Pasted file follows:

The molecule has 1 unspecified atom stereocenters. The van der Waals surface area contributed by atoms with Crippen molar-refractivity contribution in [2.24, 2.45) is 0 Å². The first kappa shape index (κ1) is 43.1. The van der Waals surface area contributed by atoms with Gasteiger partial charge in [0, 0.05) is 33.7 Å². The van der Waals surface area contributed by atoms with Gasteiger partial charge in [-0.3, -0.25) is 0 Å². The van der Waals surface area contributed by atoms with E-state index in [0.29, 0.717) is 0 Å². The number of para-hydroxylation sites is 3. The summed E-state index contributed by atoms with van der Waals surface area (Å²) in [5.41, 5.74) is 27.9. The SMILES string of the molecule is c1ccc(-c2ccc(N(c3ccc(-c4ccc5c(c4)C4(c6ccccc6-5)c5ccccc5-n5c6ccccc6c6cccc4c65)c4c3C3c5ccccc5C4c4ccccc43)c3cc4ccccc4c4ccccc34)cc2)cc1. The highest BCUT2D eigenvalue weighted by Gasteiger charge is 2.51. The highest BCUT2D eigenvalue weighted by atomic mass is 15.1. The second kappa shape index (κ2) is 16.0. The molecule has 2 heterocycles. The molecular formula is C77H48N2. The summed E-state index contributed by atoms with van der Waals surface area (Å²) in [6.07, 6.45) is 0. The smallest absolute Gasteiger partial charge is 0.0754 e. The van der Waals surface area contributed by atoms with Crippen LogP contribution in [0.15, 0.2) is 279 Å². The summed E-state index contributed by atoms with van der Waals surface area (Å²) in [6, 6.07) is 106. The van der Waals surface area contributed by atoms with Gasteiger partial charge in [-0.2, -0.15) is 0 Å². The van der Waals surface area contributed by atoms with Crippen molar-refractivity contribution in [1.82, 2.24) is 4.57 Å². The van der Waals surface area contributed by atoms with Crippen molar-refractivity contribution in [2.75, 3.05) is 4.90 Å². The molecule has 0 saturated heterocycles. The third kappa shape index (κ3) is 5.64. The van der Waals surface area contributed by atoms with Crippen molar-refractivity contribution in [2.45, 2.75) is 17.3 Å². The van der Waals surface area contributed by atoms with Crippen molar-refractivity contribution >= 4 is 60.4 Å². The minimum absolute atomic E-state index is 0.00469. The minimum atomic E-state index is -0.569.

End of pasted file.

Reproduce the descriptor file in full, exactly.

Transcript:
The molecule has 1 unspecified atom stereocenters. The van der Waals surface area contributed by atoms with Crippen molar-refractivity contribution in [2.24, 2.45) is 0 Å². The first kappa shape index (κ1) is 43.1. The van der Waals surface area contributed by atoms with Gasteiger partial charge in [0, 0.05) is 33.7 Å². The van der Waals surface area contributed by atoms with Gasteiger partial charge in [-0.3, -0.25) is 0 Å². The van der Waals surface area contributed by atoms with E-state index in [0.29, 0.717) is 0 Å². The number of para-hydroxylation sites is 3. The summed E-state index contributed by atoms with van der Waals surface area (Å²) in [5.41, 5.74) is 27.9. The SMILES string of the molecule is c1ccc(-c2ccc(N(c3ccc(-c4ccc5c(c4)C4(c6ccccc6-5)c5ccccc5-n5c6ccccc6c6cccc4c65)c4c3C3c5ccccc5C4c4ccccc43)c3cc4ccccc4c4ccccc34)cc2)cc1. The highest BCUT2D eigenvalue weighted by Gasteiger charge is 2.51. The highest BCUT2D eigenvalue weighted by atomic mass is 15.1. The second kappa shape index (κ2) is 16.0. The molecule has 2 heterocycles. The molecular formula is C77H48N2. The summed E-state index contributed by atoms with van der Waals surface area (Å²) in [6.07, 6.45) is 0. The smallest absolute Gasteiger partial charge is 0.0754 e. The van der Waals surface area contributed by atoms with Crippen LogP contribution in [0.15, 0.2) is 279 Å². The summed E-state index contributed by atoms with van der Waals surface area (Å²) in [6, 6.07) is 106. The van der Waals surface area contributed by atoms with Gasteiger partial charge in [-0.2, -0.15) is 0 Å². The van der Waals surface area contributed by atoms with Crippen molar-refractivity contribution in [1.82, 2.24) is 4.57 Å². The van der Waals surface area contributed by atoms with Crippen molar-refractivity contribution in [2.75, 3.05) is 4.90 Å². The molecule has 0 saturated heterocycles. The third kappa shape index (κ3) is 5.64. The van der Waals surface area contributed by atoms with Crippen molar-refractivity contribution in [2.45, 2.75) is 17.3 Å². The van der Waals surface area contributed by atoms with Crippen molar-refractivity contribution >= 4 is 60.4 Å². The minimum absolute atomic E-state index is 0.00469. The minimum atomic E-state index is -0.569.